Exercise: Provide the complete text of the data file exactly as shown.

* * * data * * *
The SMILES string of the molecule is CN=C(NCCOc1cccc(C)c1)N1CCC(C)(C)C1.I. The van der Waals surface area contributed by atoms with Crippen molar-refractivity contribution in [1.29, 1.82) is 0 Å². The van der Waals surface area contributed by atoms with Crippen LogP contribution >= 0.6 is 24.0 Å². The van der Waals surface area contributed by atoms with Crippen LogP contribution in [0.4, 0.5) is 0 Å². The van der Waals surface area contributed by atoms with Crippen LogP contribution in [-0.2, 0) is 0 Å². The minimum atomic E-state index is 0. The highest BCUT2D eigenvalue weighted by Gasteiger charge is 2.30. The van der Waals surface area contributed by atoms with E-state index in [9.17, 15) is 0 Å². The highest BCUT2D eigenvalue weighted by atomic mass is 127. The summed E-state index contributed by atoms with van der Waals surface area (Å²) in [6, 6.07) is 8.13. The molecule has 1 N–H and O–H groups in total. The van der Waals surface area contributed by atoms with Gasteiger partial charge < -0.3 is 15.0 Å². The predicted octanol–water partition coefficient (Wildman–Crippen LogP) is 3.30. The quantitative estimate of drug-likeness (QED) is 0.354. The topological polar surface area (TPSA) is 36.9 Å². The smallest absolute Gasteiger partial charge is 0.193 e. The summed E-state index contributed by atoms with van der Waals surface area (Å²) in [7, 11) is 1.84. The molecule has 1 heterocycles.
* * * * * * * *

The SMILES string of the molecule is CN=C(NCCOc1cccc(C)c1)N1CCC(C)(C)C1.I. The van der Waals surface area contributed by atoms with Crippen molar-refractivity contribution in [1.29, 1.82) is 0 Å². The van der Waals surface area contributed by atoms with Crippen LogP contribution >= 0.6 is 24.0 Å². The van der Waals surface area contributed by atoms with Crippen LogP contribution in [0.4, 0.5) is 0 Å². The van der Waals surface area contributed by atoms with Crippen LogP contribution in [-0.2, 0) is 0 Å². The minimum atomic E-state index is 0. The highest BCUT2D eigenvalue weighted by Gasteiger charge is 2.30. The van der Waals surface area contributed by atoms with E-state index in [9.17, 15) is 0 Å². The highest BCUT2D eigenvalue weighted by atomic mass is 127. The summed E-state index contributed by atoms with van der Waals surface area (Å²) in [6, 6.07) is 8.13. The molecule has 1 N–H and O–H groups in total. The van der Waals surface area contributed by atoms with Gasteiger partial charge < -0.3 is 15.0 Å². The predicted octanol–water partition coefficient (Wildman–Crippen LogP) is 3.30. The quantitative estimate of drug-likeness (QED) is 0.354. The topological polar surface area (TPSA) is 36.9 Å². The smallest absolute Gasteiger partial charge is 0.193 e. The summed E-state index contributed by atoms with van der Waals surface area (Å²) in [7, 11) is 1.84. The molecule has 1 heterocycles.